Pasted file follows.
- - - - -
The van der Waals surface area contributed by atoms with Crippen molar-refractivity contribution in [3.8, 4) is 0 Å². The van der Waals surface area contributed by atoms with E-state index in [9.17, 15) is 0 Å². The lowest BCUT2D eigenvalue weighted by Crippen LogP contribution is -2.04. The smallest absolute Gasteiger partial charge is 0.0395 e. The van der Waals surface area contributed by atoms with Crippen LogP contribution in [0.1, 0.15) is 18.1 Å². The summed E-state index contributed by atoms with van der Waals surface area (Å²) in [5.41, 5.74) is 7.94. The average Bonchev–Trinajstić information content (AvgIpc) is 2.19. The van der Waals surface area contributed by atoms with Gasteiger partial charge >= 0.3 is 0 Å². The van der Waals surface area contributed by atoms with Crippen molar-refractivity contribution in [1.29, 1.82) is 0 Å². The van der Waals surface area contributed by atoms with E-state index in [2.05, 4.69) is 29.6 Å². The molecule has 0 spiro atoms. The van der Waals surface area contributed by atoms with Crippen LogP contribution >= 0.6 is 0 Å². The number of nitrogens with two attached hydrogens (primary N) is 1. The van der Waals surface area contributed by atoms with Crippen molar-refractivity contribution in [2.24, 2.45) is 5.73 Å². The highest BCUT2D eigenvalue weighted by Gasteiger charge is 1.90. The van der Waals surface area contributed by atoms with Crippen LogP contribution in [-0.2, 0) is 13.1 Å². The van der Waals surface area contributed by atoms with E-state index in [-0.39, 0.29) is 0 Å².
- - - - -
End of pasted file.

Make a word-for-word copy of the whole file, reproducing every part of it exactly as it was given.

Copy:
The van der Waals surface area contributed by atoms with Crippen molar-refractivity contribution in [3.8, 4) is 0 Å². The van der Waals surface area contributed by atoms with E-state index in [9.17, 15) is 0 Å². The lowest BCUT2D eigenvalue weighted by Crippen LogP contribution is -2.04. The smallest absolute Gasteiger partial charge is 0.0395 e. The van der Waals surface area contributed by atoms with Crippen LogP contribution in [0.1, 0.15) is 18.1 Å². The summed E-state index contributed by atoms with van der Waals surface area (Å²) in [5.41, 5.74) is 7.94. The average Bonchev–Trinajstić information content (AvgIpc) is 2.19. The van der Waals surface area contributed by atoms with Gasteiger partial charge >= 0.3 is 0 Å². The van der Waals surface area contributed by atoms with Crippen molar-refractivity contribution in [1.29, 1.82) is 0 Å². The van der Waals surface area contributed by atoms with E-state index in [2.05, 4.69) is 29.6 Å². The molecule has 0 spiro atoms. The van der Waals surface area contributed by atoms with Crippen LogP contribution >= 0.6 is 0 Å². The number of nitrogens with two attached hydrogens (primary N) is 1. The van der Waals surface area contributed by atoms with Crippen molar-refractivity contribution in [2.24, 2.45) is 5.73 Å². The highest BCUT2D eigenvalue weighted by Gasteiger charge is 1.90. The van der Waals surface area contributed by atoms with Crippen LogP contribution in [-0.2, 0) is 13.1 Å². The van der Waals surface area contributed by atoms with E-state index in [-0.39, 0.29) is 0 Å².